Projects

WA Parish Carbon Capture Project, Texas

A commercial scale post-combustion carbon capture and sequestration (CCS) project is being developed at NRG Energy’s WA Parish coal-fired generating station, one of the ten biggest power stations in the US.

Project Type
Carbon Capture and Sequestration project
Location
Fort Bend County, southwest of Houston
Capacity
1.6mt of carbon dioxide annually
Estimate Investment
Approximately $1bn
Technology
Advanced amine-based CO2 capture system
Start of Construction
July 2014
Start of Operation
End of 2016

WA Parish

A commercial scale post-combustion carbon capture and sequestration (CCS) project is being developed at NRG Energy’s WA Parish coal-fired Generating Station, one of the ten biggest power stations in the US. The plant is located in Thompsons, Fort Bend County, about 60km south-west of Houston, Texas.

“The CO2 will be used for enhanced oil recovery at the West Ranch Oil Field located on the Gulf Coast of Texas.”

The WA Parish CCS project, also known as the Petra Nova Carbon Capture Project, will capture approximately 90% of the carbon dioxide (CO2) from a 240MW slipstream of flue gas from the power station’s existing 610MW coal-fired Unit 8, and extract approximately 1.6 million tons (mt) of CO2 each year. The CO2 will be used for enhanced oil recovery (EOR) at the West Ranch Oil Field located on the Gulf Coast of Texas.

The CCS project, estimated to cost $1bn, will be built and operated by Petra Nova CCS I, a joint venture between Petra Nova Holdings, a wholly-owned subsidiary of NRG Energy, and JX Nippon Oil Exploration (EOR), a wholly-owned subsidiary of JX Nippon.

The project is scheduled for completion by the end of 2016 and is expected to be the world’s biggest post-combustion carbon capture facility on an existing coal plant.

Carbon capture process at WA Parish power station

The existing coal-fired unit of the WA Parish power station that will host the CCS project already has a system in place for treating flue gas for the reduction of nitrogen oxides (NOx), particulate matter, and sulphur dioxide (SO2). The treated portion of the flue gas will be diverted to the new CCS system.

The flue gas first passes through the flue gas cooler where it is cooled, dehydrated and stripped of its remaining SO2 content. Next, the cooled flue gas comes into contact with a circulating sodium hydroxide (NaOH) solution.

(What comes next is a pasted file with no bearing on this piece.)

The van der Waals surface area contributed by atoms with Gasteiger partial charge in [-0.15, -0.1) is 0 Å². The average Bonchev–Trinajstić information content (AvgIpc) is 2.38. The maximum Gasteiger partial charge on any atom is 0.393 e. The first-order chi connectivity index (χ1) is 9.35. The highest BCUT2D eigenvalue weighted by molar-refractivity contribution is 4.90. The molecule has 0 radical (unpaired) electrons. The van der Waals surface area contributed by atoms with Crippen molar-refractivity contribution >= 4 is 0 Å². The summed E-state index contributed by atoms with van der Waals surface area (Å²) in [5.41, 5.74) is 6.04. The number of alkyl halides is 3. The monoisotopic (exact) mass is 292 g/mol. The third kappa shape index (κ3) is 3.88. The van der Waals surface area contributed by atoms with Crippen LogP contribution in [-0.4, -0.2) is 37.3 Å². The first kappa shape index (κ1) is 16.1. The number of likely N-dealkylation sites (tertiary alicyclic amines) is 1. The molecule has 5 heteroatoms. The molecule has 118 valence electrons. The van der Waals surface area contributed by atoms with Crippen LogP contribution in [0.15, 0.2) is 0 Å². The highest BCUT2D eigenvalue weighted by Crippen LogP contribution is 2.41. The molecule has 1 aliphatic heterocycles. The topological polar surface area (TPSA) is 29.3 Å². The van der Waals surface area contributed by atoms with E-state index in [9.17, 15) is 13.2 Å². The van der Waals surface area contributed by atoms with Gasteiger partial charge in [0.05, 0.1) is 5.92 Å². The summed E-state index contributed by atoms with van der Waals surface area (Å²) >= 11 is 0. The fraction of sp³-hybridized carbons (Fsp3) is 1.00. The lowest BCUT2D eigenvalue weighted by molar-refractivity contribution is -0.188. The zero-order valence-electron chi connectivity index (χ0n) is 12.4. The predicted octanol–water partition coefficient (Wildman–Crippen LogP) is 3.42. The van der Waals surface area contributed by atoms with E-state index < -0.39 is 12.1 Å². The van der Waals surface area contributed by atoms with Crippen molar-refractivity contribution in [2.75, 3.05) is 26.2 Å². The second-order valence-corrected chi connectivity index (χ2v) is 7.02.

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The cooled and conditioned flue gas is then directed to the CO2 absorber where the amine-based solvent captures CO2 through a chemical reaction. The carbon-free clean flue gas is released into the atmosphere. The CO2 containing solvent then enters the regenerator or stripper where it is separated from the solvent using low-pressure steam, with the heat of the steam breaking the weak bond between the CO2 and the solvent. The captured CO2 is then compressed and dried before being sent to a pipeline. The CO2-stripped solvent is sent back for further carbon capture.

The project’s carbon capture capacity is expected to be 4,776t per day. A cogeneration plant comprised of a combustion turbine and a heat recovery boiler at the host unit of the power station will provide power and thermal energy required for the CO2 capture and compression system’s operation.

Transport and the use of captured carbon

The captured CO2 will be transported via an 85-mile pipeline connecting the West Ranch Oil Field, located near Vanderbilt, Texas, to a reservoir for enhanced oil recovery (EOR). The oil field, which has been in production since 1938, is owned by the NRG-JX Nippon joint venture (50%) and Hilcorp Energy (50%).

EOR will be able to recover an estimated 60 billion barrels of oil from the field. The Petra Nova CCS project is expected to boost the field’s production from 500 barrels per day (bpd) to 15,000 bpd.

Carbon capture technology at the Petra Nova project

The Petra Nova CCS project uses a CO2 recovery technology called the KM-CDR Process, which was jointly developed by Mitsubishi Heavy Industries (MHI) and the Kansai Electric Power Company (KEPCO). The technology uses a proprietary amine solvent called KS-1, which is specially formulated for low cost and low energy-consuming CO2 absorption and desorption.

Financing for the CCS project

The US Department of Energy (DOE) is providing a grant of up to $167m for the WA Parish Carbon Capture project, the first commercial-scale post-combustion CCS project in the country, as part of its Clean Coal Power Initiative Program (CCPI), a cost-sharing collaborative programme between the federal government and private industry.

“EOR will be able to recover an estimated 60 billion barrels of oil from the field.”

The Japan Bank for International Cooperation (JBIC) and Mizuho Bank, backed by Nippon Export and Investment Insurance (NEXI), are providing loans worth $250m for the project.

The JV partners NRG and JX Nippon are contributing $300m each as equity investment for the project.

Contractors involved with Petra Nova Carbon Capture project

Mitsubishi Heavy Industries (MHI) and The Industrial Company (TIC) were awarded the engineering, procurement and construction (EPC) contract for the CO2 capture system and ancillary facilities of the Petro Nova CCS project in July 2014.

MHI will license carbon capture technology to Petra Nova CCS I through its wholly-owned subsidiary Mitsubishi Heavy Industries America (MHIA).

NRI Energy Technology

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